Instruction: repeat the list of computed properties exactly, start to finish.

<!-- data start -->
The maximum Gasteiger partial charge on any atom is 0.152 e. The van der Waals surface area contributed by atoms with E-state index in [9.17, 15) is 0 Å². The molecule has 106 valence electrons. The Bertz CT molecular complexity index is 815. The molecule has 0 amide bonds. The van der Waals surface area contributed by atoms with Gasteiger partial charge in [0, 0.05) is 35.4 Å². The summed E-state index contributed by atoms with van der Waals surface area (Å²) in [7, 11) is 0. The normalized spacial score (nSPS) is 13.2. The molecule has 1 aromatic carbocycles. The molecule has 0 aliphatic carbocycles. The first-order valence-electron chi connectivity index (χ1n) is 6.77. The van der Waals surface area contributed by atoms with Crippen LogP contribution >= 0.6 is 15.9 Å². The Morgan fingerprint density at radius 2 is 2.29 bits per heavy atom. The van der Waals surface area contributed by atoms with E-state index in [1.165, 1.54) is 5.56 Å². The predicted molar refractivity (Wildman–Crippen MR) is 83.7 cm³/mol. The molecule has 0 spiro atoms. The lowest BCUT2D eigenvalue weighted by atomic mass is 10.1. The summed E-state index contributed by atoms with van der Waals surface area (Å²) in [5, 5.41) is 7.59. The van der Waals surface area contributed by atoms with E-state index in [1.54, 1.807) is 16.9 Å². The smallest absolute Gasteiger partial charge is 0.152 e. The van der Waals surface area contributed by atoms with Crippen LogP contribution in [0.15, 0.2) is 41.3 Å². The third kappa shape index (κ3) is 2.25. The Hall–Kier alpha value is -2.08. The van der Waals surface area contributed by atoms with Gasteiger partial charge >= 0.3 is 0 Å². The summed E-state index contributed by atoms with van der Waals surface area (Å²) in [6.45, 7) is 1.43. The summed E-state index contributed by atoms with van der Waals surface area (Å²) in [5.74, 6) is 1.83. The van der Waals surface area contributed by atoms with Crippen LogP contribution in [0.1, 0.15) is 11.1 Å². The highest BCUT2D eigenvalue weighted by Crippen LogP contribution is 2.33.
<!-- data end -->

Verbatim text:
The maximum Gasteiger partial charge on any atom is 0.152 e. The van der Waals surface area contributed by atoms with E-state index in [9.17, 15) is 0 Å². The molecule has 106 valence electrons. The Bertz CT molecular complexity index is 815. The molecule has 0 amide bonds. The van der Waals surface area contributed by atoms with Gasteiger partial charge in [0, 0.05) is 35.4 Å². The summed E-state index contributed by atoms with van der Waals surface area (Å²) in [7, 11) is 0. The normalized spacial score (nSPS) is 13.2. The molecule has 1 aromatic carbocycles. The molecule has 0 aliphatic carbocycles. The first-order valence-electron chi connectivity index (χ1n) is 6.77. The van der Waals surface area contributed by atoms with Crippen LogP contribution >= 0.6 is 15.9 Å². The Morgan fingerprint density at radius 2 is 2.29 bits per heavy atom. The van der Waals surface area contributed by atoms with E-state index in [1.165, 1.54) is 5.56 Å². The predicted molar refractivity (Wildman–Crippen MR) is 83.7 cm³/mol. The molecule has 0 spiro atoms. The lowest BCUT2D eigenvalue weighted by atomic mass is 10.1. The summed E-state index contributed by atoms with van der Waals surface area (Å²) in [5, 5.41) is 7.59. The van der Waals surface area contributed by atoms with E-state index in [1.54, 1.807) is 16.9 Å². The smallest absolute Gasteiger partial charge is 0.152 e. The van der Waals surface area contributed by atoms with Crippen LogP contribution in [0.15, 0.2) is 41.3 Å². The third kappa shape index (κ3) is 2.25. The Hall–Kier alpha value is -2.08. The van der Waals surface area contributed by atoms with Gasteiger partial charge >= 0.3 is 0 Å². The summed E-state index contributed by atoms with van der Waals surface area (Å²) in [6.45, 7) is 1.43. The summed E-state index contributed by atoms with van der Waals surface area (Å²) in [5.74, 6) is 1.83. The van der Waals surface area contributed by atoms with Crippen LogP contribution in [0.1, 0.15) is 11.1 Å². The highest BCUT2D eigenvalue weighted by Crippen LogP contribution is 2.33.